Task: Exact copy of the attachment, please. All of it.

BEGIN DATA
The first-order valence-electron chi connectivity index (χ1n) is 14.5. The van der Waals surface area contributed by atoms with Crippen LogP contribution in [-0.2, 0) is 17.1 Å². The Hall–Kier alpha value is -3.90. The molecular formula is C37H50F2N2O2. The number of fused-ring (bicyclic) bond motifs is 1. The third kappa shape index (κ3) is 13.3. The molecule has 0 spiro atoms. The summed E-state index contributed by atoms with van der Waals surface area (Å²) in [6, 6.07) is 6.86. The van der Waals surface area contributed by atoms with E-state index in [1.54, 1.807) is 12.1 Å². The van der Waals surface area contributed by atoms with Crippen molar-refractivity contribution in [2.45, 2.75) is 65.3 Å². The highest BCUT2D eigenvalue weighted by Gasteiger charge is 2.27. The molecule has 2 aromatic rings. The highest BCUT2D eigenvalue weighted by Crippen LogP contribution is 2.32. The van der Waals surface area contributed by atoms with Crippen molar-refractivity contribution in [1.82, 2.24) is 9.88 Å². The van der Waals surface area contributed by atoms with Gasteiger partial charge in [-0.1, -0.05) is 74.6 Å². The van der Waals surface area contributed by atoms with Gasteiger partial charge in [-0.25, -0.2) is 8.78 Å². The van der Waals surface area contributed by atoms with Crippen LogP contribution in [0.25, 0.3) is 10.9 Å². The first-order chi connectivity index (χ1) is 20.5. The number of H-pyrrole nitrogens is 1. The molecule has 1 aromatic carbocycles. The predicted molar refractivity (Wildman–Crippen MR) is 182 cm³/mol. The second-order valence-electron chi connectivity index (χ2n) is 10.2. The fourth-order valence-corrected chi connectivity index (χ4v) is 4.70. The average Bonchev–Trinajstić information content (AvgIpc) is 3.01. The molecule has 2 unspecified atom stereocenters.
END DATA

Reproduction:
The first-order valence-electron chi connectivity index (χ1n) is 14.5. The van der Waals surface area contributed by atoms with Crippen LogP contribution in [-0.2, 0) is 17.1 Å². The Hall–Kier alpha value is -3.90. The molecular formula is C37H50F2N2O2. The number of fused-ring (bicyclic) bond motifs is 1. The third kappa shape index (κ3) is 13.3. The molecule has 0 spiro atoms. The summed E-state index contributed by atoms with van der Waals surface area (Å²) in [6, 6.07) is 6.86. The van der Waals surface area contributed by atoms with E-state index in [1.54, 1.807) is 12.1 Å². The van der Waals surface area contributed by atoms with Crippen molar-refractivity contribution in [2.45, 2.75) is 65.3 Å². The highest BCUT2D eigenvalue weighted by Gasteiger charge is 2.27. The molecule has 2 aromatic rings. The highest BCUT2D eigenvalue weighted by Crippen LogP contribution is 2.32. The van der Waals surface area contributed by atoms with Crippen molar-refractivity contribution in [1.82, 2.24) is 9.88 Å². The van der Waals surface area contributed by atoms with Gasteiger partial charge in [-0.1, -0.05) is 74.6 Å². The van der Waals surface area contributed by atoms with Gasteiger partial charge in [-0.25, -0.2) is 8.78 Å². The van der Waals surface area contributed by atoms with Crippen LogP contribution in [0.25, 0.3) is 10.9 Å². The first-order chi connectivity index (χ1) is 20.5. The number of H-pyrrole nitrogens is 1. The molecule has 1 aromatic carbocycles. The predicted molar refractivity (Wildman–Crippen MR) is 182 cm³/mol. The second-order valence-electron chi connectivity index (χ2n) is 10.2. The fourth-order valence-corrected chi connectivity index (χ4v) is 4.70. The average Bonchev–Trinajstić information content (AvgIpc) is 3.01. The molecule has 2 unspecified atom stereocenters.